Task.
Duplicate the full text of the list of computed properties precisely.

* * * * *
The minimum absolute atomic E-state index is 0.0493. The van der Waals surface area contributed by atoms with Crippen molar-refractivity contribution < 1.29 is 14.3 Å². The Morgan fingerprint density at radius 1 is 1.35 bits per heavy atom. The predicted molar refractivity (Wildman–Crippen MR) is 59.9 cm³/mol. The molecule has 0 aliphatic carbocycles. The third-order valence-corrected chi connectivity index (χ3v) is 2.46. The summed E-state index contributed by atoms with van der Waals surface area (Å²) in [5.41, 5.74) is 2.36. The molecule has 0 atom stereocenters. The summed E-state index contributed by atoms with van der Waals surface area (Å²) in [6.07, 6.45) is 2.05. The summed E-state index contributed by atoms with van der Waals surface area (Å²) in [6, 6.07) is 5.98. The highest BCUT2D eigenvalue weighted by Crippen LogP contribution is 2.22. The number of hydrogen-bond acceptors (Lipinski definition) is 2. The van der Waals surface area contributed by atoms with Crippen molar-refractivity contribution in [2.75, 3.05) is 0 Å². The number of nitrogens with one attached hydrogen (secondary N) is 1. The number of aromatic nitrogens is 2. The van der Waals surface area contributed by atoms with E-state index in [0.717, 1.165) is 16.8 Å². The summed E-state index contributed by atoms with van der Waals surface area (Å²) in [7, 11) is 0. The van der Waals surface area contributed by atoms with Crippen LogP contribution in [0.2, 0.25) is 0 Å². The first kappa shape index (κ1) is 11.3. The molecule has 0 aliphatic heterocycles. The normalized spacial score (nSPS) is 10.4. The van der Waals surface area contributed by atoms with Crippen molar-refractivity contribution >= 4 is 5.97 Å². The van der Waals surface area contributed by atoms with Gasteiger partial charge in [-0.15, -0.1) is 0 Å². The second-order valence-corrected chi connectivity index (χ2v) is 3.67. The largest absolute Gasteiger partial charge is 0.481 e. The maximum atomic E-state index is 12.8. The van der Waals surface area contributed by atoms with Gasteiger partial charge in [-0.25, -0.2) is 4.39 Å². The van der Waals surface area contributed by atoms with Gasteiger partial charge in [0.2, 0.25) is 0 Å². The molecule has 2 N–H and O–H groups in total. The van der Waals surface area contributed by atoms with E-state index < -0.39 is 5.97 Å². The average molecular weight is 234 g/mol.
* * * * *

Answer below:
The minimum absolute atomic E-state index is 0.0493. The van der Waals surface area contributed by atoms with Crippen molar-refractivity contribution < 1.29 is 14.3 Å². The Morgan fingerprint density at radius 1 is 1.35 bits per heavy atom. The predicted molar refractivity (Wildman–Crippen MR) is 59.9 cm³/mol. The molecule has 0 aliphatic carbocycles. The third-order valence-corrected chi connectivity index (χ3v) is 2.46. The summed E-state index contributed by atoms with van der Waals surface area (Å²) in [5.41, 5.74) is 2.36. The molecule has 0 atom stereocenters. The summed E-state index contributed by atoms with van der Waals surface area (Å²) in [6.07, 6.45) is 2.05. The summed E-state index contributed by atoms with van der Waals surface area (Å²) in [6, 6.07) is 5.98. The highest BCUT2D eigenvalue weighted by Crippen LogP contribution is 2.22. The number of hydrogen-bond acceptors (Lipinski definition) is 2. The van der Waals surface area contributed by atoms with Crippen molar-refractivity contribution in [2.75, 3.05) is 0 Å². The number of nitrogens with one attached hydrogen (secondary N) is 1. The number of aromatic nitrogens is 2. The van der Waals surface area contributed by atoms with E-state index in [0.717, 1.165) is 16.8 Å². The summed E-state index contributed by atoms with van der Waals surface area (Å²) in [7, 11) is 0. The van der Waals surface area contributed by atoms with Crippen LogP contribution in [0.2, 0.25) is 0 Å². The first kappa shape index (κ1) is 11.3. The molecule has 0 aliphatic heterocycles. The normalized spacial score (nSPS) is 10.4. The van der Waals surface area contributed by atoms with Crippen molar-refractivity contribution >= 4 is 5.97 Å². The van der Waals surface area contributed by atoms with Gasteiger partial charge in [-0.15, -0.1) is 0 Å². The second-order valence-corrected chi connectivity index (χ2v) is 3.67. The largest absolute Gasteiger partial charge is 0.481 e. The maximum atomic E-state index is 12.8. The van der Waals surface area contributed by atoms with Gasteiger partial charge in [-0.25, -0.2) is 4.39 Å². The van der Waals surface area contributed by atoms with Gasteiger partial charge in [0.2, 0.25) is 0 Å². The molecule has 2 N–H and O–H groups in total. The van der Waals surface area contributed by atoms with E-state index < -0.39 is 5.97 Å². The average molecular weight is 234 g/mol.